John Matthews

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since Jul 04, 2018
Was writing 6502 (8 bit) assembler fixed point arithmetic code (to draw circles) back in the early 80s, on an Acorn Atom if that means anything to anyone. Usually write embedded C, with the odd excursion into Java and C++.
Melksham, UK
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Recent posts by John Matthews

Hanna Roberts wrote:

Suggestion: replace the 100 in the fgets() like this:
Then the code in the fgets() is independent of the size of the buffer, hence safer and more robust.
2 weeks ago
And fgets() also sets errno on error, so you can do something similar for that.
2 weeks ago
...or even better/simpler use the err() function:
https://man7.org/linux/man-pages/man3/err.3.html
2 weeks ago
Yes and yes

Although you could do a bit more. If you look at the documentation for fopen():
https://www.man7.org/linux/man-pages/man3/fopen.3.html

you'll see in 'return value' it says "Otherwise, NULL is returned and errno is set to indicate the error". You can make use of that with the strerror() function:
https://man7.org/linux/man-pages/man3/strerror.3.html

to give something like:
So for example if the file doesn't exist you might get this:
2 weeks ago
Hi Hanna - you just want one fgets(), so you could replace the while() with an if() (the if() would check that the line had been read ok, like the while() is doing).
Cheers
John
2 weeks ago
Hi Mark

I don't think the error is caused by chars(), unless the input string is >19 chars in length (plus the \0 end-of-string character) in which case it will overflow s2[20] . However I think there's a logic bug - it will give the wrong result if the input string doesn't contain a character that only appears once eg. "abba".

The problem is in reverse(). I can see that you're trying to use recursion, and using s2[] to hold the reversed string. But every instance of reverse() which executes has its own s2[], and each s2[] only holds at most one character. And s2[] is a local variable, on the stack - when the function exits, s2[] 'disappears', so you can't return s2 from the function - that's probably what's causing the invalid memory reference when the returned value is used in the printf(). Similar problem with i - each reverse() has its own i.

You only want one s2[] and i - you could make them globals, defined outside the function, or it would be better to pass them into reverse() as arguments. In fact because you can't return arrays which are local variables from functions, it would probably be better to pass in the array to hold the reversed string as an argument. Something like:

3 weeks ago
I appreciate in your position you are looking at a lot more threads than I am. One is about my limit.
1 month ago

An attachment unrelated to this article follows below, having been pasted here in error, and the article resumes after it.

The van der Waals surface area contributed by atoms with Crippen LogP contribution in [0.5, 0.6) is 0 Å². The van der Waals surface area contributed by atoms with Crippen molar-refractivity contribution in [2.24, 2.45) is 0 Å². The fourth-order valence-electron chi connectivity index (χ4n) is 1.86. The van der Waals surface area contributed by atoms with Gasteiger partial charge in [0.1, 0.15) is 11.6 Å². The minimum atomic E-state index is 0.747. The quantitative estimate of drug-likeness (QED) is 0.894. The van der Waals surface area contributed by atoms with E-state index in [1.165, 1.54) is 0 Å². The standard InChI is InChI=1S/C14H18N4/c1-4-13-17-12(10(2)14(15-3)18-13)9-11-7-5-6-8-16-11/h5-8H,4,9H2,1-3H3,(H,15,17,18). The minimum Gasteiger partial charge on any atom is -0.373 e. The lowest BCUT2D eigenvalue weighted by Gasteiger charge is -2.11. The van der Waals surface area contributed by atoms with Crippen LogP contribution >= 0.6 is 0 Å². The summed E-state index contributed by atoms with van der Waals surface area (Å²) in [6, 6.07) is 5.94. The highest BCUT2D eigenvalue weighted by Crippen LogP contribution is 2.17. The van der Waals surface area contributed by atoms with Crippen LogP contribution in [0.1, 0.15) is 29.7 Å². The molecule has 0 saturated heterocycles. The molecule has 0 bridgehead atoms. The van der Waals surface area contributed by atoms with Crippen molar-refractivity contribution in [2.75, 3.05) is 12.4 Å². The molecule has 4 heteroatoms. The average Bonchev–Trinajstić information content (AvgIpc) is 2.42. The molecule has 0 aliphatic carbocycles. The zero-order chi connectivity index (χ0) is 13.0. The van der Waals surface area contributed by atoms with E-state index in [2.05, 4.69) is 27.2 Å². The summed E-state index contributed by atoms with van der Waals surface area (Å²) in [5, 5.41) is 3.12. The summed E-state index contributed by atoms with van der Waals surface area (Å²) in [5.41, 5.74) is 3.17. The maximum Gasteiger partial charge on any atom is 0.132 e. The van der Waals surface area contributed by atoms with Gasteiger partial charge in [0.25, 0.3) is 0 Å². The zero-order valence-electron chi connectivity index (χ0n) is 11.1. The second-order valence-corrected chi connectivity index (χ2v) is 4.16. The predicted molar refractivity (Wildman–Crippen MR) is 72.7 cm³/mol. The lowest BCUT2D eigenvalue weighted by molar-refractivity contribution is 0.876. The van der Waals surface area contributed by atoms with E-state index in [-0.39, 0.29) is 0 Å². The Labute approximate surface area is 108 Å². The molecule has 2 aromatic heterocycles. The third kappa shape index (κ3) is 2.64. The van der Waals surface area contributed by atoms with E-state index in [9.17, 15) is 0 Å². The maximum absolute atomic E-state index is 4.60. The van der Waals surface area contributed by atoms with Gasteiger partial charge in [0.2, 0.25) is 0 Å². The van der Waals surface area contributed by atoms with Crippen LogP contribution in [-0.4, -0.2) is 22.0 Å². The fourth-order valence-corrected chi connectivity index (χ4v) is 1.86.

Tim Holloway wrote:What's more important: did you resolve your problem?

Don't get me started on my problems...
Oh, you meant the OP?
1 month ago

Tim Holloway wrote:Still, I do recommend manifest constants rather than "magic numbers", no matter what syntax you use.

Definitely. But would you define constant for the tab character '\t'? Or newline '\n'? Perhaps you would. But anyway, '\0' isn't any different to those - the number 0 isn't really a number in this context, it's just part of the 'symbol' for the NUL character.

And if you were going to use a constant for the end of string character, you wouldn't use NUL - that's not much better than 0. You would define something like EOS (which might be defined as NUL) to abstract the meaning from the value.
1 month ago

Tim Holloway wrote:You win . But as I said, in the real world, I've not seen it used.

I'm curious to know where that world is, because it's obviously very different to the un-real world I've been (professionally) writing C in, start-ups and multi-nationals, for the past 30-odd years where I don't remember anyone ever using anything other than '\0' as a string terminator. That's a genuine question. And again if you can show me anything online that uses/advises something different I'd be interested - C specifically as that's mostly what I do. You learn something new every day
1 month ago

Tim Holloway wrote:If, as I presume, you mean for '\0' to stand for the octal byte value \000, I'd recommend that you follow common practice and write all 3 digits.

I think the intention is to set the whole buffer to the end of string character '\0', which is at least logically different to '\000' and correct in this context. But as I mentioned above unnecessary.
1 month ago
Hi Adrian

Needed to fix a few things to get your code to compile. But the first real bug I spotted is:
strcat = string concatenation, and both arguments have to be strings. But c isn't a string - yes, it's a character, but to be a string length 1 it must be followed by the string terminator character '\0'. The way the code is at the moment it could be anything. This might result in a crash - either when the strcat() code goes off into invalid memory trying to find the '\0', or it finds one but the resulting string is too long to fit into left[] and it overwrites something it shouldn't.

Fix this, and it might work - I did, and I think it does.

A few points:
  • Why use (x - y == 0) instead of (x == y)?
  • To clear a string buffer you only need to set the first byte to '\0'; no need to memset() the whole buffer.
  • Even if this is only for your own use I would at least check the fopen() return value to verify that the file has been opened ok.
  • In your fgets() you use 100 to represent the size of buffer. But the size of buffer is sizeof(buffer) - much better to use that.
  • Not sure why you're using strtok() - you already have the string in buffer, what does strtok() with no delimiters give you?
  • You can use strchr() to check whether a character is one of a number of possibilities eg. strchr(":,->", c)

  • Cheers
    John
    1 month ago